College Q&A: My Prof Won’t Help Me!

    Posted in Lifestyle

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My professor is a complete jerk. He talks way too fast in class and I’m always completely lost. I have a big exam coming up so I went to office hours and he refused to help me. He claimed I needed to figure it out for myself. I’ve been trying! I can’t bomb this test (its 30% of my grade) so I don’t know what else to do. Ideas?

GPA Girl:

Wow, that’s incredible. It sounds as if your prof has a major chip on his shoulder for some reason. Luckily, I don’t and I have a few ideas for you. First, you might consider writing your professor a sincere, well-thought-out e-mail that expresses your thoughts tactfully and considerately. Let him know that his class really matters to you and that you are willing to work to figure things out, but that you would really appreciate some guidance from him. Another option is to track down the star students in the class. Are any of them your friends? Could they be bribed with chocolate or beer to help you study for the test and review the material?

Finally, if you still can’t get the help you need and your prof doesn’t change his behavior after you approach him again, I’d recommend writing a letter to your school’s dean or academic advising team to let the right people know about how your professor reacted when you asked for help. If you do badly on the test because of his refusal to help you, they may review your grade and modify it, or–at the very least–your actions may protect future students from having to suffer the academic consequences of your prof’s indifference.

Party Girl:

Throughout your college career, you will have awesome professors and terrible professors. This guy sounds like he’s giving the latter a new meaning and I’m definitely sympathetic. I’ve had my share of beastly instructors. However, you have some options. Even if this d-bag won’t help you, I’m sure some of your fellow students will be willing to extend a helping hand. After all, you guys have to suffer through the same punishment, right? Try comparing notes and seeing if you can fill any holes that way. Whatever book the professor assigned for the class should also help supplement his terrible public speaking skills. Try recording his lectures from now on and playing them back at a slower speed. If all else fails, go to his department head or the dean of that part of your school. They should know what a dick their employee is being. And, of course, if you end up stressed and woefully unprepared for this exam, then start drinking. Most things turn out okay if you just start drinking (right?).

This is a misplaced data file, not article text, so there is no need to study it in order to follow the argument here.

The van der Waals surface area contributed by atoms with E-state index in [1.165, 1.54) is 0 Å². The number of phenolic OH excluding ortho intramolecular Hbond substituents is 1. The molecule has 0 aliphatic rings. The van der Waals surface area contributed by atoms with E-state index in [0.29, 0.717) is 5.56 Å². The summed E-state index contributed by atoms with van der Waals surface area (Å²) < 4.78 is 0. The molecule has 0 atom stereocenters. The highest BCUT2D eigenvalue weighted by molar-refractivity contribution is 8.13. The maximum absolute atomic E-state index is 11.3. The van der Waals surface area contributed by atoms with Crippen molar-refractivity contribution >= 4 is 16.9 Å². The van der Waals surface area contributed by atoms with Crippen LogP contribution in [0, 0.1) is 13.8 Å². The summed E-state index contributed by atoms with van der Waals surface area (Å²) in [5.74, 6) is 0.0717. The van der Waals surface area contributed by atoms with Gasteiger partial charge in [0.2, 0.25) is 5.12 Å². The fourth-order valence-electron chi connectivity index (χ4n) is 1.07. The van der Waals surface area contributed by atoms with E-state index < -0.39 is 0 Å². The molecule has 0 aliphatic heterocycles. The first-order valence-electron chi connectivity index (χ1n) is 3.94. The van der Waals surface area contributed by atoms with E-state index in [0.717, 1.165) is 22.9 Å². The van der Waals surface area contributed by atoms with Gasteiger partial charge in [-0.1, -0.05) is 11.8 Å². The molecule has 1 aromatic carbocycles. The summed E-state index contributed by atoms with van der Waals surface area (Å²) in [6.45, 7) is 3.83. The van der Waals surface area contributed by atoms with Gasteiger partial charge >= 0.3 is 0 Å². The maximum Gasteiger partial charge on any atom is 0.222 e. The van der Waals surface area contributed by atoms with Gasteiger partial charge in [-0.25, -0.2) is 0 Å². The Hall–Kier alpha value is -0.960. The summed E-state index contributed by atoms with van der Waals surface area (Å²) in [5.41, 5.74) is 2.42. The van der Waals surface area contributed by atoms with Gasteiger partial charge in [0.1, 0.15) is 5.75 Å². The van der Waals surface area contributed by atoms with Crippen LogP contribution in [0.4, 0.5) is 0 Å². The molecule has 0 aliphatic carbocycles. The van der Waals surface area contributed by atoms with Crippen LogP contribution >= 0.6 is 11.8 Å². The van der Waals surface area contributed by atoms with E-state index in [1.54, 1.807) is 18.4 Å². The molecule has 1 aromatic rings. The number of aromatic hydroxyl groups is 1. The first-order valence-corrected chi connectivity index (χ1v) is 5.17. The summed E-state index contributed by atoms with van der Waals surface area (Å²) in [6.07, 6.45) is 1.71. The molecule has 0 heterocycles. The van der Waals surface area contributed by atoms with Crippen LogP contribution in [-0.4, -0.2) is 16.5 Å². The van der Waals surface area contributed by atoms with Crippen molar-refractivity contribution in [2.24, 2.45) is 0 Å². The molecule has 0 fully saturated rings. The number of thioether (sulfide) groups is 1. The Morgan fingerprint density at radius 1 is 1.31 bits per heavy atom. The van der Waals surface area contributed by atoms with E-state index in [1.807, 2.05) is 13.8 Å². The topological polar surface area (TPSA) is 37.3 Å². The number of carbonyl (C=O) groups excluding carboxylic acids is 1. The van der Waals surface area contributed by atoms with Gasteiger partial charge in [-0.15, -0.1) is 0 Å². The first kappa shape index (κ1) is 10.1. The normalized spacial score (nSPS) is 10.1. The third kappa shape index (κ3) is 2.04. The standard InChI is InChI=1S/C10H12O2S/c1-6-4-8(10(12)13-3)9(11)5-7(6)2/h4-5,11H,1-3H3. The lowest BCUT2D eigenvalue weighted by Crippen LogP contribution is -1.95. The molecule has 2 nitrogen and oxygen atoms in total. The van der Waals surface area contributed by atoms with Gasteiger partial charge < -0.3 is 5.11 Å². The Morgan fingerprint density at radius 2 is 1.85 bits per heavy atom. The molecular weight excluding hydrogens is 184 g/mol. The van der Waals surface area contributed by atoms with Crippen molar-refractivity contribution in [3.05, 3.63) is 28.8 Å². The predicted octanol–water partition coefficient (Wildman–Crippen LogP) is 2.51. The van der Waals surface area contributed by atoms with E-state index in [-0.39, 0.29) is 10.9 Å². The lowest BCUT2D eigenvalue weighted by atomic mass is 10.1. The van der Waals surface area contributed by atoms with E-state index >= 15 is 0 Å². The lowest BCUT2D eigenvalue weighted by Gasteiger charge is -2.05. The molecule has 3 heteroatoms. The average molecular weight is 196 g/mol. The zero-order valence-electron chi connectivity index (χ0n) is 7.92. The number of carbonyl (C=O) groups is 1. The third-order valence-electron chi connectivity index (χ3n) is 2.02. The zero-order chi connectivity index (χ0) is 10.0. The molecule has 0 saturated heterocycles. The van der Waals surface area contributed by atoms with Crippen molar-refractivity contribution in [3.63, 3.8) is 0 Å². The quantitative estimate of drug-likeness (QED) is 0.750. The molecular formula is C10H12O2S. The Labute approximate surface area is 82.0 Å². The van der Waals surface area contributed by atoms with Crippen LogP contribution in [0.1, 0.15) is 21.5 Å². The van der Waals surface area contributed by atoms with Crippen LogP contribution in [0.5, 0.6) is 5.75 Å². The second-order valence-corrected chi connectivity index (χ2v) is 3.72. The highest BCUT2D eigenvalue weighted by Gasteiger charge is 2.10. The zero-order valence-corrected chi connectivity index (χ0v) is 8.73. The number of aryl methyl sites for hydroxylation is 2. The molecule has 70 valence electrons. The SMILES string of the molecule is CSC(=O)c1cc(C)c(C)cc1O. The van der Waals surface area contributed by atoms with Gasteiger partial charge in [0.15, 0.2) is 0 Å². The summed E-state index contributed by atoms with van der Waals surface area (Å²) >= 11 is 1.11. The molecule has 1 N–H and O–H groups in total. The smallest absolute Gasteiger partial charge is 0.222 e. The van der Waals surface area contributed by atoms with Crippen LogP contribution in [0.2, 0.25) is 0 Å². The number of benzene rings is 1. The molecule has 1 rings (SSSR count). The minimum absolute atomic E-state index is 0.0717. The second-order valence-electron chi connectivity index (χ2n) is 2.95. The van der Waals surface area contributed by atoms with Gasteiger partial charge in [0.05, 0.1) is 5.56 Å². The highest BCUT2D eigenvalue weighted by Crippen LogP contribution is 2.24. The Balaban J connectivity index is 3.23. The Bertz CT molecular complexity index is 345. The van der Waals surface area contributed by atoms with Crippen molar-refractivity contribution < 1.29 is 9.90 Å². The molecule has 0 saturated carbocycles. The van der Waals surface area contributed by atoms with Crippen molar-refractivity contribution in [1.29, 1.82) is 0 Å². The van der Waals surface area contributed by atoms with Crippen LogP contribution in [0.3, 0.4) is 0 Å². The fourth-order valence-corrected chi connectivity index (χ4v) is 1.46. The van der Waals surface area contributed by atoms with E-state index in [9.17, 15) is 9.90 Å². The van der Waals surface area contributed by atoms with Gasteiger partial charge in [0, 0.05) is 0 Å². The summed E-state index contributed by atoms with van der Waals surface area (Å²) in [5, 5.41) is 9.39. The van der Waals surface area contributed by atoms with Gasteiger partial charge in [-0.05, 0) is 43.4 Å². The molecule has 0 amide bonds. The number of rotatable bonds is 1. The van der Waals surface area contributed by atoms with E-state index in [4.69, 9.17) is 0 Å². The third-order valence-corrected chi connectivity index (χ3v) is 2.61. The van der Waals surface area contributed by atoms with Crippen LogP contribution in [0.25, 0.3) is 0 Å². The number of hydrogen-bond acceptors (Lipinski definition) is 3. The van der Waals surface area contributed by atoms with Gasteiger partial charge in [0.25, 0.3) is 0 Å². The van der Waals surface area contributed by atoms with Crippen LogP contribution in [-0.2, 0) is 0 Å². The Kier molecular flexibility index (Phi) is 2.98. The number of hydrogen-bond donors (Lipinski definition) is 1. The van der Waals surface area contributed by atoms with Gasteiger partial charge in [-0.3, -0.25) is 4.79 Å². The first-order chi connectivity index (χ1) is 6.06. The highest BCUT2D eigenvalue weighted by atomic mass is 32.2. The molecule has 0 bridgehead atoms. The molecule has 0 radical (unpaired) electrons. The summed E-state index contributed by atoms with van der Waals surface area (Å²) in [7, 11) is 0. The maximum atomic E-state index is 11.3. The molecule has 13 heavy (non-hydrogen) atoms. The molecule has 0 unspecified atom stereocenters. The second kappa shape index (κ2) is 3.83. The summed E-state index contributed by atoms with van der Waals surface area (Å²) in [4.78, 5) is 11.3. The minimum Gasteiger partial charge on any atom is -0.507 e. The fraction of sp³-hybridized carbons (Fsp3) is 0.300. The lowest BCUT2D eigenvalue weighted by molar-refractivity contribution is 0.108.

Busy Bee:

OMG. What is his problem?! I guess we can’t rely on all professors to help us, so let’s just weigh out your studying options.

1. Study by yourself. I know it sounds obvious, but sometimes if you put your mind to it, you can really figure out what it is that you don’t know. For me, I try reviewing all the notes I’ve taken in class and creating a big picture diagram. If I know what it is that I’m ultimately trying to understand, it makes all the smaller, detailed pieces fit together. When all the detailed pieces become unclear (so what is the mitochondria’s function, again?) you can either hit the books or do some extensive research online. There’s tons of reliable sources to double and triple check your understanding. Also, flash cards have never failed me! But one of the most important things to note is that because you’re studying by yourself, you won’t be able to consult with someone else for understanding. As a result, make sure you are POSITIVE that everything is correct.

2. Study with a group. Now, this could be a hit or miss. Group studying, if done correctly, will allow you to better your understanding for the subject because you are supposedly reviewing and re-teaching it to others. If you go to a study group and end up gossiping about last night’s party, that won’t help. So a word of advice: you need to study with people who are serious about their grades! You guys will feed off of each other’s energy and there will be some good learning going around.

3. Consult another professor. I’m not sure what subject this is, but there are often a lot of professors who currently teach or have taught that subject. If you seek them out during their office hours, alert them about your issue, and then ask them for help, they may be willing to do so. You may not be their student, but your passion to want to learn might inspire them to help you out. Plus, they may know your professor personally, and can give you tips on how to survive the class!

I know it’s hard to get a good grade when the professor is such a jerk, but just try the best you can. You can also find out who’s taken the class before you, because they might know some ways around it. Either way, just prepare yourself to the best of your abilities…come test time, you might surprise yourself.